|Terry Collins hugs Nohan Santana. Photo: AP|
With that dubious marker now fallen by the wayside, that's one less badge of shame for the Mets to wear. The fences got moved in and now homers are increasing (if not exactly gushing yet), but that's not what the Mets are about anyway. It's just one less hurdle. The Madoff situation is somewhat under control. Now if Ike Davis could just manage to get his average above .200 and the shortstops would stop falling like flies... And now, with the no-no, one less.
Back to the no-hitter, and the stories within the story. Let's start with Beltran's hit up the third base line that was called foul. In St. Louis, the headline was "NO HITTER*." You can't blame them for being bitter, but really, how many strike/ball calls does every home plate umpire blow during each game? And those decisions could certainly sway outcomes, if not as egregiously as this one. Still, that's the beauty of the game... so many intricate moving parts that build a story with each game.
Catcher Josh Thole, just off the disabled list for the dreaded zombie-land concussion, calling a no-hitter. And Baxter's self-sacrifice, throwing himself full-speed, left shoulder first, into the padded outfield wall to make a catch and save a hit. If anything sums up being a Mets fan, it's seeing him lying there, crumpled on the ground, writhing in pain, while knowing he saved a no-hitter. Pride and pain, my friends. Nothing comes easy.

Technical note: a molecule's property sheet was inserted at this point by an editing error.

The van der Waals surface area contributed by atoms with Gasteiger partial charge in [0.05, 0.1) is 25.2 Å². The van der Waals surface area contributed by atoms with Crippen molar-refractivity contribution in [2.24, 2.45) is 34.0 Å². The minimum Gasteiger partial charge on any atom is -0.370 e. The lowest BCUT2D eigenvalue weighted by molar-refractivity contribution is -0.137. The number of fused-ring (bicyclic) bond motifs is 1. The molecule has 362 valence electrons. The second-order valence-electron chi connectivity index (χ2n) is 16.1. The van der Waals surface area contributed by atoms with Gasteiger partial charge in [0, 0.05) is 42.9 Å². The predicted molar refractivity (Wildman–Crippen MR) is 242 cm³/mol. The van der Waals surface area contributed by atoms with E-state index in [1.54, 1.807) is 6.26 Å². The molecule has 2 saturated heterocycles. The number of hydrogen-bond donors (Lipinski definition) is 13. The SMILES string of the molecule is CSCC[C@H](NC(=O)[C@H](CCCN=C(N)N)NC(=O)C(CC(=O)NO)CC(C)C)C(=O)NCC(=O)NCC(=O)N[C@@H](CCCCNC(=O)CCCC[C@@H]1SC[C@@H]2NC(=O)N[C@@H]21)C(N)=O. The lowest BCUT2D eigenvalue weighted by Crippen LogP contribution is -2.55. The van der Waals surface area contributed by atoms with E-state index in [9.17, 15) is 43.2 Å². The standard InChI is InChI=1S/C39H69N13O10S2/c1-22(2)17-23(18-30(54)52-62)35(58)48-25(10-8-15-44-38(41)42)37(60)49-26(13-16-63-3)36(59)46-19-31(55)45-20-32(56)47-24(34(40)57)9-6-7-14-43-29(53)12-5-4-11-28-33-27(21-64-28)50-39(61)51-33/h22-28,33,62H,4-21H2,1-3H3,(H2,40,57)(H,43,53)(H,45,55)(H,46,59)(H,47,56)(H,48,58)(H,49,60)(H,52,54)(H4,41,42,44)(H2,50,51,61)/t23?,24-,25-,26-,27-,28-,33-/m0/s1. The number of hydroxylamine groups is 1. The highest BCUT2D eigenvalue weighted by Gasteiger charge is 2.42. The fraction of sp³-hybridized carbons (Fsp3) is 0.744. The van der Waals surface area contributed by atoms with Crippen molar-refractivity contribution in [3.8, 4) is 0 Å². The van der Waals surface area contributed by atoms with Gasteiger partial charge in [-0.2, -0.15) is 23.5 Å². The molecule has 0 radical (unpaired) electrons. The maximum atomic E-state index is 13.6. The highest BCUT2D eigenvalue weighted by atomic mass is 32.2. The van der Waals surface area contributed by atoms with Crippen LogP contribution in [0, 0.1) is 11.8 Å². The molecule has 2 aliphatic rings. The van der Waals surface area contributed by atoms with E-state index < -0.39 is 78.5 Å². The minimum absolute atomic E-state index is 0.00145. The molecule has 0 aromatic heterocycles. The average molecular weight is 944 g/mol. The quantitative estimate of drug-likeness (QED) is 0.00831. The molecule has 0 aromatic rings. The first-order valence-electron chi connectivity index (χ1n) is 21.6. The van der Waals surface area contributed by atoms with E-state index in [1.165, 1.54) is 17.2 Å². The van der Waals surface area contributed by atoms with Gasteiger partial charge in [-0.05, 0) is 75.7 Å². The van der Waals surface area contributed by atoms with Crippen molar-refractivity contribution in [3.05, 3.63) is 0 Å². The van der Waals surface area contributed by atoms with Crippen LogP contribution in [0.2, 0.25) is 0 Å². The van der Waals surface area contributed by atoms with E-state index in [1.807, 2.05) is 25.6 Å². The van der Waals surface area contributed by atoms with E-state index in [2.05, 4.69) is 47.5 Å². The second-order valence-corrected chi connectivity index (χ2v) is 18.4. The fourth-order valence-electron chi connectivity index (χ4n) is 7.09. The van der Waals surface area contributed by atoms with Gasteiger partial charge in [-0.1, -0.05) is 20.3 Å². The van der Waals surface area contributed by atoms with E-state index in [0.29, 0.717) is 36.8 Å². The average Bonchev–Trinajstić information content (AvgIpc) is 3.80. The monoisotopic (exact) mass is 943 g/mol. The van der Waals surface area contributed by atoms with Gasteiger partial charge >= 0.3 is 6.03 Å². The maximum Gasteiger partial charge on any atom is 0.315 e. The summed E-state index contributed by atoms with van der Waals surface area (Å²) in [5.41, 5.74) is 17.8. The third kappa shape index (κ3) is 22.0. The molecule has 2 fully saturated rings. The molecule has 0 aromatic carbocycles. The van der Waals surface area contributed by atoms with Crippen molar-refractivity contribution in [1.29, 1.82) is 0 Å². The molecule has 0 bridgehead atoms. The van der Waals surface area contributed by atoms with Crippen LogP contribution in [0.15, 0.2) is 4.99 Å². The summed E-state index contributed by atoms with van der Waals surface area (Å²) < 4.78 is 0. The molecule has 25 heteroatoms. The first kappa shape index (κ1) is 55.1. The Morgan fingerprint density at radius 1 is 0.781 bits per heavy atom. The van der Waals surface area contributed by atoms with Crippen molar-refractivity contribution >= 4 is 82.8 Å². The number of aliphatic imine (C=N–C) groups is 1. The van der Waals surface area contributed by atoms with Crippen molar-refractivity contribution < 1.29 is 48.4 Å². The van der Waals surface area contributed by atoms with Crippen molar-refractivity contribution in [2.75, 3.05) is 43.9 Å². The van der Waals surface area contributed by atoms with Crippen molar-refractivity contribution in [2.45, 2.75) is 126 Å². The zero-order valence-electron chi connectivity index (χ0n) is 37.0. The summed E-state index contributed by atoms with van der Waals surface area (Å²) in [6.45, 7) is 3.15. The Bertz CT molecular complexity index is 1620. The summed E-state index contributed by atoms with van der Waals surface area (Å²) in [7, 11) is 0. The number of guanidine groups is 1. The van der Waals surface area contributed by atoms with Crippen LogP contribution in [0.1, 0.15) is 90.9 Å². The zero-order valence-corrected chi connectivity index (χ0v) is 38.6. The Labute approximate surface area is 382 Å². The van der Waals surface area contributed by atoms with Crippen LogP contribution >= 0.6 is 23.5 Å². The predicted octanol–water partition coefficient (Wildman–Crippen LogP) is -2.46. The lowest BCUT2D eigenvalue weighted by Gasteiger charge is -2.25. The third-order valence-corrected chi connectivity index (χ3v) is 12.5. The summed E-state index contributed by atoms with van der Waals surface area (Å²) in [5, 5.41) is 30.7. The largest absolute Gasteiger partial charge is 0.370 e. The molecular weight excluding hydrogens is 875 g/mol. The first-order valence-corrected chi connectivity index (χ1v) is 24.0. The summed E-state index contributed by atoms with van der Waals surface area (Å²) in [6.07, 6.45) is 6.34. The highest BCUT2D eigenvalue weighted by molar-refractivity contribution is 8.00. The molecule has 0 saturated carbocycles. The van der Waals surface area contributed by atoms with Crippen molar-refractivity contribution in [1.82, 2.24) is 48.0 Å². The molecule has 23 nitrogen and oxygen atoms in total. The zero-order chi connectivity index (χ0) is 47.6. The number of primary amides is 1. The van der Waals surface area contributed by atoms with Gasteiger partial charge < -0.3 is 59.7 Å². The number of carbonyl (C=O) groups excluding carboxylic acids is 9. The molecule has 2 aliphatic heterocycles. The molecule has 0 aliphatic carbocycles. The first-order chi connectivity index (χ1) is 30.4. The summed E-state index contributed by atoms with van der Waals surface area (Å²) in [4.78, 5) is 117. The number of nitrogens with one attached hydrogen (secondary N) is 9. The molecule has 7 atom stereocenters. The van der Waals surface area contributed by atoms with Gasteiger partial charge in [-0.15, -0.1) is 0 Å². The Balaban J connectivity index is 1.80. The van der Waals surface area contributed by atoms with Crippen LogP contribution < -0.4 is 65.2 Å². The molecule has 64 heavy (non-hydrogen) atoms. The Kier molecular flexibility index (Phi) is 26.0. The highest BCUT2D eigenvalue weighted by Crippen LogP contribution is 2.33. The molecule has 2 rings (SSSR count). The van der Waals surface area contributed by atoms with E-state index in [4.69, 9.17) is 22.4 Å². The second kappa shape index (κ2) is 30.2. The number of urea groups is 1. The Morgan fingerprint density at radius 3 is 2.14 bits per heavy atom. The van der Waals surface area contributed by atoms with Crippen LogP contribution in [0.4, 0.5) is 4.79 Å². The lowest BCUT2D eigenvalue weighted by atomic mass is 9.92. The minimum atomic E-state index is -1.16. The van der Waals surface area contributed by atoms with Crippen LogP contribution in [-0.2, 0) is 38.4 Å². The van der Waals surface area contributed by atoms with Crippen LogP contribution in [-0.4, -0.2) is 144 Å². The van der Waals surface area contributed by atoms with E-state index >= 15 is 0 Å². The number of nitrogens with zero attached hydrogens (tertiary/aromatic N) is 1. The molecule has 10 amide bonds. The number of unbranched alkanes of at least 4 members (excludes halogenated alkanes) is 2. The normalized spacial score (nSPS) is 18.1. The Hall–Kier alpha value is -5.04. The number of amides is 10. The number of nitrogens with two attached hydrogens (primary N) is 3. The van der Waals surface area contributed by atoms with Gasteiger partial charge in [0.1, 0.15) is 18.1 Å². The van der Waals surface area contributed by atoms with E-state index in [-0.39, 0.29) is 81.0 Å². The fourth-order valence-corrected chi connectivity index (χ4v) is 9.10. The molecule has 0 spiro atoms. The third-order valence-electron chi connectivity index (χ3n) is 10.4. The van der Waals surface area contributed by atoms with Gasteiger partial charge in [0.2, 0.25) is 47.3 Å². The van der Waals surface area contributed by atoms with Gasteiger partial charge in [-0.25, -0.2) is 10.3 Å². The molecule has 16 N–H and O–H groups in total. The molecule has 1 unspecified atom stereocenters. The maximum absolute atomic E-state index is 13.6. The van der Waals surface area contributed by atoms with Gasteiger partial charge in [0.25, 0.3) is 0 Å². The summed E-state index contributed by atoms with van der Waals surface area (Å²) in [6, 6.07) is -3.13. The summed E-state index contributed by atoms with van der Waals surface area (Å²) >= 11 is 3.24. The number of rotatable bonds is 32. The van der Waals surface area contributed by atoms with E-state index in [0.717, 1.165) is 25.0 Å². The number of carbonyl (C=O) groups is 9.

And the big story, the one that perfectly embodies baseball's Faustian bargain—Terry Collins deciding to leave Santana in to pitch after his pre-game limit of 115. In the middle of the 7th, Santana left the dugout and went into the clubhouse. Would he just pack his shoulder in ice and call it a night? Heck no. When he returned with his helmet on, the crowd went wild. The bat in his hands may as well have been Gandalf's staff. "You shall not pass!" Then and there, it felt momentous, supernatural, and the happy ending would unspool, out by out, in 134 pitches.
Collins, ruminative in his post-game comments, pondered that if in five days Santana had a lot of soreness, he might regret his decision. But even given that possibility, there was no way he could take Johan out. So: facing a historical achievement for both yourself and the Mets, versus possibly overtiring or even damaging your 33-year-old, just-surgically-repaired shoulder, what do you do?
You pitch a no-hitter, that's what you do. And pay the devil when he comes a calling.
p.s. - today's game is on, bottom of the 6th, and RA Dickey's got a 3-0 lead (not a no-hitter). We've gotta be in for some serious doom and gloom soon, ammiright Mets fans? That's the spirit!